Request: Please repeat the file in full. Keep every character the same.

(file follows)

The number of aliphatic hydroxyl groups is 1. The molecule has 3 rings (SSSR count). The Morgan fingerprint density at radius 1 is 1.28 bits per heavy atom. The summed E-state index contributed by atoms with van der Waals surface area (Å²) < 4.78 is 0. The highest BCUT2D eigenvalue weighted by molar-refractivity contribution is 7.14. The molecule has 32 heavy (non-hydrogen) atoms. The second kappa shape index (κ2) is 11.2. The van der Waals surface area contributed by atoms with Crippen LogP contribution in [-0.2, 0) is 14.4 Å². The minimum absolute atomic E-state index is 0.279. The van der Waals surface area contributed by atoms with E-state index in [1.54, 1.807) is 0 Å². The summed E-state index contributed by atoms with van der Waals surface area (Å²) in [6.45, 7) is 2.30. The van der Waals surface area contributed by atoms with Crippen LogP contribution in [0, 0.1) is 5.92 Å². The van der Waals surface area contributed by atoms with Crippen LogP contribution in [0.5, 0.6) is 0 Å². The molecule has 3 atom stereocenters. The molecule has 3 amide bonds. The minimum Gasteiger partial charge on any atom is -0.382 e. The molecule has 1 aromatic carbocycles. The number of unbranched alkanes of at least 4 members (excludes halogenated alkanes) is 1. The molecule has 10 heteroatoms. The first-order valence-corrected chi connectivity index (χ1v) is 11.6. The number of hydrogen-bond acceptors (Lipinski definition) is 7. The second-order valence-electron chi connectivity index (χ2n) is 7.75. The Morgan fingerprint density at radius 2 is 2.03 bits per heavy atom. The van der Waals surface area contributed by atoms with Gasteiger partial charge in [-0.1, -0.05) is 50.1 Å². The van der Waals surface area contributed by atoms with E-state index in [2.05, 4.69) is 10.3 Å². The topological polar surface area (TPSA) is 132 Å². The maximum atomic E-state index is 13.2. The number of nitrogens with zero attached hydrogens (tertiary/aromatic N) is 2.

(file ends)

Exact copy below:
The number of aliphatic hydroxyl groups is 1. The molecule has 3 rings (SSSR count). The Morgan fingerprint density at radius 1 is 1.28 bits per heavy atom. The summed E-state index contributed by atoms with van der Waals surface area (Å²) < 4.78 is 0. The highest BCUT2D eigenvalue weighted by molar-refractivity contribution is 7.14. The molecule has 32 heavy (non-hydrogen) atoms. The second kappa shape index (κ2) is 11.2. The van der Waals surface area contributed by atoms with Crippen LogP contribution in [-0.2, 0) is 14.4 Å². The minimum absolute atomic E-state index is 0.279. The van der Waals surface area contributed by atoms with E-state index in [1.54, 1.807) is 0 Å². The summed E-state index contributed by atoms with van der Waals surface area (Å²) in [6.45, 7) is 2.30. The van der Waals surface area contributed by atoms with Crippen LogP contribution in [0, 0.1) is 5.92 Å². The van der Waals surface area contributed by atoms with Crippen LogP contribution in [0.5, 0.6) is 0 Å². The molecule has 3 atom stereocenters. The molecule has 3 amide bonds. The minimum Gasteiger partial charge on any atom is -0.382 e. The molecule has 1 aromatic carbocycles. The number of unbranched alkanes of at least 4 members (excludes halogenated alkanes) is 1. The molecule has 10 heteroatoms. The first-order valence-corrected chi connectivity index (χ1v) is 11.6. The number of hydrogen-bond acceptors (Lipinski definition) is 7. The second-order valence-electron chi connectivity index (χ2n) is 7.75. The Morgan fingerprint density at radius 2 is 2.03 bits per heavy atom. The van der Waals surface area contributed by atoms with Gasteiger partial charge in [-0.1, -0.05) is 50.1 Å². The van der Waals surface area contributed by atoms with E-state index in [2.05, 4.69) is 10.3 Å². The topological polar surface area (TPSA) is 132 Å². The maximum atomic E-state index is 13.2. The number of nitrogens with zero attached hydrogens (tertiary/aromatic N) is 2.